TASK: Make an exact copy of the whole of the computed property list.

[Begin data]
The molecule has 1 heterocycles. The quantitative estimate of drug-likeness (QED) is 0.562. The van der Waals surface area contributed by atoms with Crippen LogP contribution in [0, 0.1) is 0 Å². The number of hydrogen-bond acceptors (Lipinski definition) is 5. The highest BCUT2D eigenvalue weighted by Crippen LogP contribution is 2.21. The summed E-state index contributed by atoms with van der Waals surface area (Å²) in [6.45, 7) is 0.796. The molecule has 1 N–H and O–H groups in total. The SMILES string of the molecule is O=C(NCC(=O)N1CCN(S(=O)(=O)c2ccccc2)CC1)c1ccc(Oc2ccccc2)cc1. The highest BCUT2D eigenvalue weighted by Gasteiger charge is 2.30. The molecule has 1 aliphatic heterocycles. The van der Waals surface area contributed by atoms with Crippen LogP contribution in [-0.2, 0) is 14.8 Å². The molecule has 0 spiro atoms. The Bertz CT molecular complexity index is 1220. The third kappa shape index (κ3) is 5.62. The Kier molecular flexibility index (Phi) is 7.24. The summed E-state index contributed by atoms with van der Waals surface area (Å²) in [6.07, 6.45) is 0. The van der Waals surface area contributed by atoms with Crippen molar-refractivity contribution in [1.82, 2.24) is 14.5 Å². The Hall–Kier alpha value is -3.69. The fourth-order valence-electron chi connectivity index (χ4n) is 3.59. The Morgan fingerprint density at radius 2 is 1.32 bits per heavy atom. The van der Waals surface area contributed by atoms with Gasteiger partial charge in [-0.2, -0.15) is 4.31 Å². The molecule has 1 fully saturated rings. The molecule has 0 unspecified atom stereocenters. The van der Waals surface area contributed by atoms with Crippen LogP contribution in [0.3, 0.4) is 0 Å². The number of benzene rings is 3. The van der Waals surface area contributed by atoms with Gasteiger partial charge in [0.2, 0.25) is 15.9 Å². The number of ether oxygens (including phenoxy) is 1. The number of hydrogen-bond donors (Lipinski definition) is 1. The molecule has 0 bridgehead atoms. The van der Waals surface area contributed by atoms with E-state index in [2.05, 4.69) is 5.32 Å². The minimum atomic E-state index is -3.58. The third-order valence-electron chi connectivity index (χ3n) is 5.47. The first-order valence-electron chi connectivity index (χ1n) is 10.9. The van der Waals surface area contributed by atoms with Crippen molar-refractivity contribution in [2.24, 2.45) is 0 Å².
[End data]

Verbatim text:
The molecule has 1 heterocycles. The quantitative estimate of drug-likeness (QED) is 0.562. The van der Waals surface area contributed by atoms with Crippen LogP contribution in [0, 0.1) is 0 Å². The number of hydrogen-bond acceptors (Lipinski definition) is 5. The highest BCUT2D eigenvalue weighted by Crippen LogP contribution is 2.21. The summed E-state index contributed by atoms with van der Waals surface area (Å²) in [6.45, 7) is 0.796. The molecule has 1 N–H and O–H groups in total. The SMILES string of the molecule is O=C(NCC(=O)N1CCN(S(=O)(=O)c2ccccc2)CC1)c1ccc(Oc2ccccc2)cc1. The highest BCUT2D eigenvalue weighted by Gasteiger charge is 2.30. The molecule has 1 aliphatic heterocycles. The van der Waals surface area contributed by atoms with Crippen LogP contribution in [-0.2, 0) is 14.8 Å². The molecule has 0 spiro atoms. The Bertz CT molecular complexity index is 1220. The third kappa shape index (κ3) is 5.62. The Kier molecular flexibility index (Phi) is 7.24. The summed E-state index contributed by atoms with van der Waals surface area (Å²) in [6.07, 6.45) is 0. The van der Waals surface area contributed by atoms with Crippen molar-refractivity contribution in [1.82, 2.24) is 14.5 Å². The Hall–Kier alpha value is -3.69. The fourth-order valence-electron chi connectivity index (χ4n) is 3.59. The Morgan fingerprint density at radius 2 is 1.32 bits per heavy atom. The van der Waals surface area contributed by atoms with Gasteiger partial charge in [-0.2, -0.15) is 4.31 Å². The molecule has 1 fully saturated rings. The molecule has 0 unspecified atom stereocenters. The van der Waals surface area contributed by atoms with Crippen LogP contribution in [0.3, 0.4) is 0 Å². The number of benzene rings is 3. The van der Waals surface area contributed by atoms with Gasteiger partial charge in [0.2, 0.25) is 15.9 Å². The number of ether oxygens (including phenoxy) is 1. The number of hydrogen-bond donors (Lipinski definition) is 1. The molecule has 0 bridgehead atoms. The van der Waals surface area contributed by atoms with E-state index in [2.05, 4.69) is 5.32 Å². The minimum atomic E-state index is -3.58. The third-order valence-electron chi connectivity index (χ3n) is 5.47. The first-order valence-electron chi connectivity index (χ1n) is 10.9. The van der Waals surface area contributed by atoms with Crippen molar-refractivity contribution in [2.24, 2.45) is 0 Å².